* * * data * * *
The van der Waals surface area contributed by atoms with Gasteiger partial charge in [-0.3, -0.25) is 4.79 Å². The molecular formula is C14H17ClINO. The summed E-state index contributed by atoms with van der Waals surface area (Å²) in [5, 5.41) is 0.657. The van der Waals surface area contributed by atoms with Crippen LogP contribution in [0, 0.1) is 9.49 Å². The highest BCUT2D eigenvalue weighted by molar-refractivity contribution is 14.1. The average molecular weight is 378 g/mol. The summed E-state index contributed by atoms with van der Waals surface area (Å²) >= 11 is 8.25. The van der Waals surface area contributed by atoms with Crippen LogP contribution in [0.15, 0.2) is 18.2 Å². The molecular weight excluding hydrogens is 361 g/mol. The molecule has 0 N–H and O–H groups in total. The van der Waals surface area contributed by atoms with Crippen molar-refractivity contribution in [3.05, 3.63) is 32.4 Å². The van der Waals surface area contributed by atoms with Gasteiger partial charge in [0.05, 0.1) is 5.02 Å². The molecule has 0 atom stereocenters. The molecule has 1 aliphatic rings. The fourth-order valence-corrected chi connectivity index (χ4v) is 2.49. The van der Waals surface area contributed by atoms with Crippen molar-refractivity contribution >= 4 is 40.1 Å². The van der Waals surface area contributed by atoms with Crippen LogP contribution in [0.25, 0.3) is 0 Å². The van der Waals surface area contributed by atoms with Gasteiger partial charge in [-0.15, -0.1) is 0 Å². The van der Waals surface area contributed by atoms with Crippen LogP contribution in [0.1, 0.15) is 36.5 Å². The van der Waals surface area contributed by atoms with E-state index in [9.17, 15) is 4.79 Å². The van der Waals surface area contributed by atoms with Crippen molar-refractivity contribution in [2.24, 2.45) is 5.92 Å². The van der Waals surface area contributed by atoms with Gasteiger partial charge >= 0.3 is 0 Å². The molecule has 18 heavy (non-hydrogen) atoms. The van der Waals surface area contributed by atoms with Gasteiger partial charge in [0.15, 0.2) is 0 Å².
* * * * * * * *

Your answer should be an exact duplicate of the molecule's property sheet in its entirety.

The van der Waals surface area contributed by atoms with Gasteiger partial charge in [-0.3, -0.25) is 4.79 Å². The molecular formula is C14H17ClINO. The summed E-state index contributed by atoms with van der Waals surface area (Å²) in [5, 5.41) is 0.657. The van der Waals surface area contributed by atoms with Crippen LogP contribution in [0, 0.1) is 9.49 Å². The highest BCUT2D eigenvalue weighted by molar-refractivity contribution is 14.1. The average molecular weight is 378 g/mol. The summed E-state index contributed by atoms with van der Waals surface area (Å²) >= 11 is 8.25. The van der Waals surface area contributed by atoms with Crippen LogP contribution in [0.15, 0.2) is 18.2 Å². The molecular weight excluding hydrogens is 361 g/mol. The molecule has 0 N–H and O–H groups in total. The van der Waals surface area contributed by atoms with Crippen molar-refractivity contribution in [3.05, 3.63) is 32.4 Å². The van der Waals surface area contributed by atoms with Gasteiger partial charge in [0.05, 0.1) is 5.02 Å². The molecule has 0 atom stereocenters. The molecule has 1 aliphatic rings. The fourth-order valence-corrected chi connectivity index (χ4v) is 2.49. The van der Waals surface area contributed by atoms with Crippen molar-refractivity contribution >= 4 is 40.1 Å². The van der Waals surface area contributed by atoms with Crippen LogP contribution in [0.25, 0.3) is 0 Å². The van der Waals surface area contributed by atoms with Gasteiger partial charge in [-0.15, -0.1) is 0 Å². The van der Waals surface area contributed by atoms with Crippen LogP contribution in [0.1, 0.15) is 36.5 Å². The van der Waals surface area contributed by atoms with E-state index in [9.17, 15) is 4.79 Å². The van der Waals surface area contributed by atoms with Crippen molar-refractivity contribution in [2.24, 2.45) is 5.92 Å². The van der Waals surface area contributed by atoms with Gasteiger partial charge >= 0.3 is 0 Å². The molecule has 18 heavy (non-hydrogen) atoms. The van der Waals surface area contributed by atoms with Gasteiger partial charge in [0.15, 0.2) is 0 Å².